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In reprinting this story for a new edition I am reminded that it was in the chapters of "Far from the Madding Crowd," as they appeared month by month in a popular magazine, that I first ventured to adopt the word "Wessex" from the pages of early English history, and give it a fictitious significance as the existing name of the district once included in that extinct kingdom. The series of novels I projected being mainly of the kind called local, they seemed to require a territorial definition of some sort to lend unity to their scene. Finding that the area of a single county did not afford a canvas large enough for this purpose, and that there were objections to an invented name, I disinterred the old one. The press and the public were kind enough to welcome the fanciful plan, and willingly joined me in the anachronism of imagining a Wessex population living under Queen Victoria;--a modern Wessex of railways, the penny post, mowing and reaping machines, union workhouses, lucifer matches, labourers who could read and write, and National school children. But I believe I am correct in stating that, until the existence of this contemporaneous Wessex was announced in the present story, in 1874, it had never been heard of, and that the expression, "a Wessex peasant," or "a Wessex custom," would theretofore have been taken to refer to nothing later in date than the Norman Conquest.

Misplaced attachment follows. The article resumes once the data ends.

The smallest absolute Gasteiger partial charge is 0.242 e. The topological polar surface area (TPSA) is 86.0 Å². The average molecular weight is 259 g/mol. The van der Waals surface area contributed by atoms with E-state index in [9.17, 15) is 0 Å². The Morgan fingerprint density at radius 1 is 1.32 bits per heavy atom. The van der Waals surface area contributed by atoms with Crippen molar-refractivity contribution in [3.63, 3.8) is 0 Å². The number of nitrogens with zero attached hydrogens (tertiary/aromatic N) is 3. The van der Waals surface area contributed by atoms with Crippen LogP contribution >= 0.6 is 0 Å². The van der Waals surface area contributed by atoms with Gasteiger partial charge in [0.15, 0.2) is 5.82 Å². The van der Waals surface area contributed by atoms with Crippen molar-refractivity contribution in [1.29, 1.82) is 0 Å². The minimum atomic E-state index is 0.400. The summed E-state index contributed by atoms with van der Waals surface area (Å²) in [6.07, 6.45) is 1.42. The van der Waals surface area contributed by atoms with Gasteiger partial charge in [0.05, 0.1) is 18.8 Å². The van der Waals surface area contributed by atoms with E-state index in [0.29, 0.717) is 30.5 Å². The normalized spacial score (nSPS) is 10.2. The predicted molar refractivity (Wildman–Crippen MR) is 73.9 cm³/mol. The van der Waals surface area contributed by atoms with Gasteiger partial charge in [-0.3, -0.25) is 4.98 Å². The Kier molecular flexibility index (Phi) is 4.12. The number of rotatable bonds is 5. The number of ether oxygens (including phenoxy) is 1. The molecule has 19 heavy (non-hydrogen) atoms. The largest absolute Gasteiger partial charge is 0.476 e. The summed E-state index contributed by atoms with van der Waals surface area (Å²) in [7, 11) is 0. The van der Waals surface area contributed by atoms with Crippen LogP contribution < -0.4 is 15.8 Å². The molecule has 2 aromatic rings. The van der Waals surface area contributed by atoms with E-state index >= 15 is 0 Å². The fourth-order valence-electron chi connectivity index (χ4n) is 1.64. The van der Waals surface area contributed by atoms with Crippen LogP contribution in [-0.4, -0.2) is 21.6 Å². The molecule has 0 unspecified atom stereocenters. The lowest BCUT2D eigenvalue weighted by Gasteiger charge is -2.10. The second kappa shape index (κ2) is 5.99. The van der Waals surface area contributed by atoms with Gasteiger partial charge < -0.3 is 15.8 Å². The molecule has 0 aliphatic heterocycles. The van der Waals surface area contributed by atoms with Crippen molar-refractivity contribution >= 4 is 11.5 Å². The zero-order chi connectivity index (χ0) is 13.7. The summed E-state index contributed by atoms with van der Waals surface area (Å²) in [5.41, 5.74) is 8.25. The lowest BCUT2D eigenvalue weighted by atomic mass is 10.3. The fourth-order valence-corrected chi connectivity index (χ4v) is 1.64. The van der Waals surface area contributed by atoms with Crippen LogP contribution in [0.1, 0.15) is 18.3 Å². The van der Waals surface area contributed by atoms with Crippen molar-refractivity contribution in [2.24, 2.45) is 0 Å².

I did not anticipate that this application of the word to a modern use would extend outside the chapters of my own chronicles. But the name was soon taken up elsewhere as a local designation. The first to do so was the now defunct Examiner, which, in the impression bearing date July 15, 1876, entitled one of its articles "The Wessex Labourer," the article turning out to be no dissertation on farming during the Heptarchy, but on the modern peasant of the south-west counties, and his presentation in these stories.
Since then the appellation which I had thought to reserve to the horizons and landscapes of a merely realistic dream-country, has become more and more popular as a practical definition; and the dream-country has, by degrees, solidified into a utilitarian region which people can go to, take a house in, and write to the papers from. But I ask all good and gentle readers to be so kind as to forget this, and to refuse steadfastly to believe that there are any inhabitants of a Victorian Wessex outside the pages of this and the companion volumes in which they were first discovered.
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